The Bull Moose
You know, when we went to Alaska, I fully expected to see animals: bears, moose, eagles–yada, yada, yada. And so you see the animal, take the picture, and walk away. Not so. The amount of wildlife we saw so exceeded our expectations.
When we arrived home from our trip, I uploaded some of the pictures to a popular photo sharing site and was amazed with the amount of comments that were racking up. One photo in particular received great reviews–the bull moose.
To me, it’s just a moose. I so wanted to see one in the wild, and my wish was fulfilled. Case closed. But I had no idea that this Bullwinkle, this Mini Moose would have yielded so many responses: “I never before see this thing . . . I am breathless . . . is so amazing!”
I was at first teeming with pride over what I thought were compliments for my photographic skills, my great-seeing eye but, no, it was for this wild animal that people halfway across the world had never before seen, may never see.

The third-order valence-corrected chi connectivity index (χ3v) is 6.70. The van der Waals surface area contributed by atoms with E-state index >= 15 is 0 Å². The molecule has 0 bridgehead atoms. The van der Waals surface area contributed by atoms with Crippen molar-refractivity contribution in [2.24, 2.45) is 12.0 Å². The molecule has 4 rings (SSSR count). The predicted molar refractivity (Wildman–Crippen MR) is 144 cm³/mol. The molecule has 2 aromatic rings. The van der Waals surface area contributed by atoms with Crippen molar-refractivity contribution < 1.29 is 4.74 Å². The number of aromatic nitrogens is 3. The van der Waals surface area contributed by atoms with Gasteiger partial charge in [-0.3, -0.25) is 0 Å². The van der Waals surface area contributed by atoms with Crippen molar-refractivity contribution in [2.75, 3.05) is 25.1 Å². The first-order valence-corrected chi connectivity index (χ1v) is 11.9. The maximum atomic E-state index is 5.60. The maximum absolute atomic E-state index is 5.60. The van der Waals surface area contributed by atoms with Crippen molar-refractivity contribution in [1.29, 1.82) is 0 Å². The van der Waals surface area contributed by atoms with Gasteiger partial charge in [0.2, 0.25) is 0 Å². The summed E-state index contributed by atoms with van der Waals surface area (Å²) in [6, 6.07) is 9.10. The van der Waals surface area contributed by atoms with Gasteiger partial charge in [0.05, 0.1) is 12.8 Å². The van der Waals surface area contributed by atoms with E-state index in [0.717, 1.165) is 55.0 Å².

Having looked at this photo many times since sharing with the world, I now see it differently. I see an animal designed to slog through three feet of snow, thus the long legs. I see a large body that will reduce heat loss due to the low surface area -to-volume ratio. I see a year-old moose that must fend for himself as his mother rejects him to prepare for the next generation. I see an animal that can weigh anywhere from 1,400-1,800 pounds. I see a noble animal that, according to rock and cave drawings, has existed since the Stone Age.
Thus I see not just a moose but a spectacular animal in an environment with whom we must share, who has adapted to his environment–even the constant gawkings and picture-taking by humans.
© Teresita Abad Doebley. All rights reserved 2009-2010.